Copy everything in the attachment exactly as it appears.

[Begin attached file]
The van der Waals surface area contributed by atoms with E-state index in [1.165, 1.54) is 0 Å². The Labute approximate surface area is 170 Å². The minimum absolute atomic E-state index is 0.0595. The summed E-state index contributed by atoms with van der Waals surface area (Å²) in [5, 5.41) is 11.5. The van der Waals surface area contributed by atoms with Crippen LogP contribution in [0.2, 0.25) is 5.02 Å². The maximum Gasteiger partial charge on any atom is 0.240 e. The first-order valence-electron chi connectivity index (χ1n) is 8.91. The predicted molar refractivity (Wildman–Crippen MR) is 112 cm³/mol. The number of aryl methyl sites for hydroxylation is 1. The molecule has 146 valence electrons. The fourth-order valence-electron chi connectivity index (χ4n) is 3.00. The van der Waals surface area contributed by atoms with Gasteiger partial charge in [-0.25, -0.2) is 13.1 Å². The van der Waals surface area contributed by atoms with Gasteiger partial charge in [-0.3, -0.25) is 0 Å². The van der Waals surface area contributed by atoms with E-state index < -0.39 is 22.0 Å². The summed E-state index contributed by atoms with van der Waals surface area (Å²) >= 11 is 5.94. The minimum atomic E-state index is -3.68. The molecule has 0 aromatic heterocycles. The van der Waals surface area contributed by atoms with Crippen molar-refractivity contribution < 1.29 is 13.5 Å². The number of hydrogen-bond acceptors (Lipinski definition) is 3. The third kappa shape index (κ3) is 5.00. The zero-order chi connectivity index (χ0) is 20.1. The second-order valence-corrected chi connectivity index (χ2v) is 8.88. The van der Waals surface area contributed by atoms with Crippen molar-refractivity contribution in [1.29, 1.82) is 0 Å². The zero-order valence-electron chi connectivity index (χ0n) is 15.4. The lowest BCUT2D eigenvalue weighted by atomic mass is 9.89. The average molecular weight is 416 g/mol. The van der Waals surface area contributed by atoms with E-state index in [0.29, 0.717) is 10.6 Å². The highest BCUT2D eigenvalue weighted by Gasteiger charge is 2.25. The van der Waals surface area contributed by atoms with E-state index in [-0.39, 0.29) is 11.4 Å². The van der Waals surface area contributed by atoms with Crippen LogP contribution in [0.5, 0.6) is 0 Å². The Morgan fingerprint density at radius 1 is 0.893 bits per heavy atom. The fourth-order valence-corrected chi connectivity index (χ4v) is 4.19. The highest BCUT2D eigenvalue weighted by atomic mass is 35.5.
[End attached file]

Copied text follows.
The van der Waals surface area contributed by atoms with E-state index in [1.165, 1.54) is 0 Å². The Labute approximate surface area is 170 Å². The minimum absolute atomic E-state index is 0.0595. The summed E-state index contributed by atoms with van der Waals surface area (Å²) in [5, 5.41) is 11.5. The van der Waals surface area contributed by atoms with Crippen LogP contribution in [0.2, 0.25) is 5.02 Å². The maximum Gasteiger partial charge on any atom is 0.240 e. The first-order valence-electron chi connectivity index (χ1n) is 8.91. The predicted molar refractivity (Wildman–Crippen MR) is 112 cm³/mol. The number of aryl methyl sites for hydroxylation is 1. The molecule has 146 valence electrons. The fourth-order valence-electron chi connectivity index (χ4n) is 3.00. The van der Waals surface area contributed by atoms with Gasteiger partial charge in [-0.25, -0.2) is 13.1 Å². The van der Waals surface area contributed by atoms with Gasteiger partial charge in [-0.3, -0.25) is 0 Å². The van der Waals surface area contributed by atoms with E-state index < -0.39 is 22.0 Å². The summed E-state index contributed by atoms with van der Waals surface area (Å²) >= 11 is 5.94. The minimum atomic E-state index is -3.68. The molecule has 0 aromatic heterocycles. The van der Waals surface area contributed by atoms with Crippen molar-refractivity contribution < 1.29 is 13.5 Å². The number of hydrogen-bond acceptors (Lipinski definition) is 3. The third kappa shape index (κ3) is 5.00. The zero-order chi connectivity index (χ0) is 20.1. The second-order valence-corrected chi connectivity index (χ2v) is 8.88. The van der Waals surface area contributed by atoms with Crippen molar-refractivity contribution in [1.29, 1.82) is 0 Å². The zero-order valence-electron chi connectivity index (χ0n) is 15.4. The lowest BCUT2D eigenvalue weighted by atomic mass is 9.89. The average molecular weight is 416 g/mol. The van der Waals surface area contributed by atoms with E-state index in [0.29, 0.717) is 10.6 Å². The highest BCUT2D eigenvalue weighted by Gasteiger charge is 2.25. The van der Waals surface area contributed by atoms with E-state index in [-0.39, 0.29) is 11.4 Å². The van der Waals surface area contributed by atoms with Crippen LogP contribution in [0.5, 0.6) is 0 Å². The Morgan fingerprint density at radius 1 is 0.893 bits per heavy atom. The fourth-order valence-corrected chi connectivity index (χ4v) is 4.19. The highest BCUT2D eigenvalue weighted by atomic mass is 35.5.